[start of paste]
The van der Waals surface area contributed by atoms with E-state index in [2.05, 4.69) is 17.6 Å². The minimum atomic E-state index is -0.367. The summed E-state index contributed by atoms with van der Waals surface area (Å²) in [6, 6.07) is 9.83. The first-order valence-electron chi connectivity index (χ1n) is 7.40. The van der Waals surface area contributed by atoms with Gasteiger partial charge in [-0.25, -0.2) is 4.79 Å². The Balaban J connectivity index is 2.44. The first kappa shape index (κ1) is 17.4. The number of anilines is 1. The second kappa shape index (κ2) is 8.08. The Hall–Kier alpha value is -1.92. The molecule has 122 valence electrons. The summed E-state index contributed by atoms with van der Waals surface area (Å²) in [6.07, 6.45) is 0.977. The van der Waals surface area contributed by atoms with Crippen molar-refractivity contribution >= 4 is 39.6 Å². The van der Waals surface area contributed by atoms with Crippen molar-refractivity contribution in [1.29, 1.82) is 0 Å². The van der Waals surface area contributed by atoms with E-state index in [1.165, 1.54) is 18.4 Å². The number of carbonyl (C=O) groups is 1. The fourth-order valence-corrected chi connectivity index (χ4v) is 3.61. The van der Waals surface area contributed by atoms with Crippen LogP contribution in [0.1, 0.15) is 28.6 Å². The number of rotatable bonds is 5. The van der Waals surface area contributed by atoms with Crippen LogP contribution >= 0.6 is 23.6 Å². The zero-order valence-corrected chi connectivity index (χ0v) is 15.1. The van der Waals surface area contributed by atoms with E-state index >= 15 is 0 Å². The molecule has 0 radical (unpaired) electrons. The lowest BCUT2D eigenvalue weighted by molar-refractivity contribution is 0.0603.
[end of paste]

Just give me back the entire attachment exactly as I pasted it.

The van der Waals surface area contributed by atoms with E-state index in [2.05, 4.69) is 17.6 Å². The minimum atomic E-state index is -0.367. The summed E-state index contributed by atoms with van der Waals surface area (Å²) in [6, 6.07) is 9.83. The first-order valence-electron chi connectivity index (χ1n) is 7.40. The van der Waals surface area contributed by atoms with Gasteiger partial charge in [-0.25, -0.2) is 4.79 Å². The Balaban J connectivity index is 2.44. The first kappa shape index (κ1) is 17.4. The number of anilines is 1. The second kappa shape index (κ2) is 8.08. The Hall–Kier alpha value is -1.92. The molecule has 122 valence electrons. The summed E-state index contributed by atoms with van der Waals surface area (Å²) in [6.07, 6.45) is 0.977. The van der Waals surface area contributed by atoms with Crippen molar-refractivity contribution >= 4 is 39.6 Å². The van der Waals surface area contributed by atoms with Crippen molar-refractivity contribution in [1.29, 1.82) is 0 Å². The van der Waals surface area contributed by atoms with E-state index in [1.165, 1.54) is 18.4 Å². The number of carbonyl (C=O) groups is 1. The fourth-order valence-corrected chi connectivity index (χ4v) is 3.61. The van der Waals surface area contributed by atoms with Crippen LogP contribution in [0.1, 0.15) is 28.6 Å². The number of rotatable bonds is 5. The van der Waals surface area contributed by atoms with Crippen LogP contribution >= 0.6 is 23.6 Å². The zero-order valence-corrected chi connectivity index (χ0v) is 15.1. The van der Waals surface area contributed by atoms with E-state index >= 15 is 0 Å². The molecule has 0 radical (unpaired) electrons. The lowest BCUT2D eigenvalue weighted by molar-refractivity contribution is 0.0603.